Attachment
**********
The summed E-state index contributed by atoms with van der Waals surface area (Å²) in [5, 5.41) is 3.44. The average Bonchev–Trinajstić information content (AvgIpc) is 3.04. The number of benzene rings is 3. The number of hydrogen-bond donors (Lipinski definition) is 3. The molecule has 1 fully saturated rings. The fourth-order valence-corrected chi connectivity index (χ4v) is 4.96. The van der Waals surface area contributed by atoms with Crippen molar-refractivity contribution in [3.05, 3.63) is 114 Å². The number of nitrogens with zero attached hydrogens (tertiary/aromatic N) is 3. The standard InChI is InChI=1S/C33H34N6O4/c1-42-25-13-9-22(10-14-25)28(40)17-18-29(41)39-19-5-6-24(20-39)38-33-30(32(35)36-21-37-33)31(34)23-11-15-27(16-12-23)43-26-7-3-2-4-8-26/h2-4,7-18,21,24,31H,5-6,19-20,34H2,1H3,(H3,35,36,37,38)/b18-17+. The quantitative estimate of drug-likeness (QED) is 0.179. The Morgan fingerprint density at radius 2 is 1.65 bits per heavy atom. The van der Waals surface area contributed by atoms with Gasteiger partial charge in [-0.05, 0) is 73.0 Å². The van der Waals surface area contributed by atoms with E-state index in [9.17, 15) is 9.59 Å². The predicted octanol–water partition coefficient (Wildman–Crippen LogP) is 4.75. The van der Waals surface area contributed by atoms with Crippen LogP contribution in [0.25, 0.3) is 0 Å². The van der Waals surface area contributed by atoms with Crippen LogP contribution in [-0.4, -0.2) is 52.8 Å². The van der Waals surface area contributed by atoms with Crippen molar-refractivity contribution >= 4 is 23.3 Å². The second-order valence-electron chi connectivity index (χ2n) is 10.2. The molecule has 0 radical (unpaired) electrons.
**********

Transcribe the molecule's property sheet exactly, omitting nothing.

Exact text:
The summed E-state index contributed by atoms with van der Waals surface area (Å²) in [5, 5.41) is 3.44. The average Bonchev–Trinajstić information content (AvgIpc) is 3.04. The number of benzene rings is 3. The number of hydrogen-bond donors (Lipinski definition) is 3. The molecule has 1 fully saturated rings. The fourth-order valence-corrected chi connectivity index (χ4v) is 4.96. The van der Waals surface area contributed by atoms with Crippen molar-refractivity contribution in [3.05, 3.63) is 114 Å². The number of nitrogens with zero attached hydrogens (tertiary/aromatic N) is 3. The standard InChI is InChI=1S/C33H34N6O4/c1-42-25-13-9-22(10-14-25)28(40)17-18-29(41)39-19-5-6-24(20-39)38-33-30(32(35)36-21-37-33)31(34)23-11-15-27(16-12-23)43-26-7-3-2-4-8-26/h2-4,7-18,21,24,31H,5-6,19-20,34H2,1H3,(H3,35,36,37,38)/b18-17+. The quantitative estimate of drug-likeness (QED) is 0.179. The Morgan fingerprint density at radius 2 is 1.65 bits per heavy atom. The van der Waals surface area contributed by atoms with Gasteiger partial charge in [-0.05, 0) is 73.0 Å². The van der Waals surface area contributed by atoms with E-state index in [9.17, 15) is 9.59 Å². The predicted octanol–water partition coefficient (Wildman–Crippen LogP) is 4.75. The van der Waals surface area contributed by atoms with Crippen LogP contribution in [0.25, 0.3) is 0 Å². The van der Waals surface area contributed by atoms with Crippen LogP contribution in [-0.4, -0.2) is 52.8 Å². The van der Waals surface area contributed by atoms with Crippen molar-refractivity contribution >= 4 is 23.3 Å². The second-order valence-electron chi connectivity index (χ2n) is 10.2. The molecule has 0 radical (unpaired) electrons.